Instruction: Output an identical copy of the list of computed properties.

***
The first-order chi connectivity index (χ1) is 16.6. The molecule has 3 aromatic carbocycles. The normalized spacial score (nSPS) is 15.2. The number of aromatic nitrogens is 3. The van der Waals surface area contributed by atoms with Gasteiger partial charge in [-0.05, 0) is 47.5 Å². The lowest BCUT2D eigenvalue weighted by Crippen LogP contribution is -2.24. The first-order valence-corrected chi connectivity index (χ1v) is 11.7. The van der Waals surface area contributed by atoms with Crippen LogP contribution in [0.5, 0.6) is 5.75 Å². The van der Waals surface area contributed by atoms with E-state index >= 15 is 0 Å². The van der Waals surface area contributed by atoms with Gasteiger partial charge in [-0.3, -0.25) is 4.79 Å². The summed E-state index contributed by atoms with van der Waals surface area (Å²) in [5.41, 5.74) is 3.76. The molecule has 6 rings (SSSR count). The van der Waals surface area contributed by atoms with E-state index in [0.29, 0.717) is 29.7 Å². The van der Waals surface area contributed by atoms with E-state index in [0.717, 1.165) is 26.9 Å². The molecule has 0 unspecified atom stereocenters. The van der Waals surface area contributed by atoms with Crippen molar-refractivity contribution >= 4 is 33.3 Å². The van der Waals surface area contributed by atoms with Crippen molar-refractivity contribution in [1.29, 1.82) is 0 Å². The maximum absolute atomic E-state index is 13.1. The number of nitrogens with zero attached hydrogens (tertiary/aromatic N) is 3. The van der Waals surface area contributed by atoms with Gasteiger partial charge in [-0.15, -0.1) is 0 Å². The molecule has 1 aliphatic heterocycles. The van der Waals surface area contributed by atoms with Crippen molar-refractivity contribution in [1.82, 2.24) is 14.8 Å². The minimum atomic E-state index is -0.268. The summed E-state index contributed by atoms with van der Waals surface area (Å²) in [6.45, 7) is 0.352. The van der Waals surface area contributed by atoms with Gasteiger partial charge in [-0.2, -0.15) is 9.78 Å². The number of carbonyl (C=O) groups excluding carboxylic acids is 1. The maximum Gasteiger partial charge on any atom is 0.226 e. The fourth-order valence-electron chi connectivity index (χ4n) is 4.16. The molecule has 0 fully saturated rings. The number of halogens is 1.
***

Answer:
The first-order chi connectivity index (χ1) is 16.6. The molecule has 3 aromatic carbocycles. The normalized spacial score (nSPS) is 15.2. The number of aromatic nitrogens is 3. The van der Waals surface area contributed by atoms with Gasteiger partial charge in [-0.05, 0) is 47.5 Å². The lowest BCUT2D eigenvalue weighted by Crippen LogP contribution is -2.24. The first-order valence-corrected chi connectivity index (χ1v) is 11.7. The van der Waals surface area contributed by atoms with Crippen LogP contribution in [0.5, 0.6) is 5.75 Å². The van der Waals surface area contributed by atoms with E-state index >= 15 is 0 Å². The van der Waals surface area contributed by atoms with Gasteiger partial charge in [-0.3, -0.25) is 4.79 Å². The summed E-state index contributed by atoms with van der Waals surface area (Å²) in [5.41, 5.74) is 3.76. The molecule has 6 rings (SSSR count). The van der Waals surface area contributed by atoms with E-state index in [0.29, 0.717) is 29.7 Å². The van der Waals surface area contributed by atoms with E-state index in [0.717, 1.165) is 26.9 Å². The molecule has 0 unspecified atom stereocenters. The van der Waals surface area contributed by atoms with Crippen molar-refractivity contribution >= 4 is 33.3 Å². The van der Waals surface area contributed by atoms with Crippen molar-refractivity contribution in [1.29, 1.82) is 0 Å². The maximum absolute atomic E-state index is 13.1. The number of nitrogens with zero attached hydrogens (tertiary/aromatic N) is 3. The van der Waals surface area contributed by atoms with Gasteiger partial charge in [-0.15, -0.1) is 0 Å². The molecule has 1 aliphatic heterocycles. The van der Waals surface area contributed by atoms with Crippen molar-refractivity contribution in [1.82, 2.24) is 14.8 Å². The minimum atomic E-state index is -0.268. The summed E-state index contributed by atoms with van der Waals surface area (Å²) in [6.45, 7) is 0.352. The van der Waals surface area contributed by atoms with Gasteiger partial charge in [-0.2, -0.15) is 9.78 Å². The number of carbonyl (C=O) groups excluding carboxylic acids is 1. The maximum Gasteiger partial charge on any atom is 0.226 e. The fourth-order valence-electron chi connectivity index (χ4n) is 4.16. The molecule has 0 fully saturated rings. The number of halogens is 1.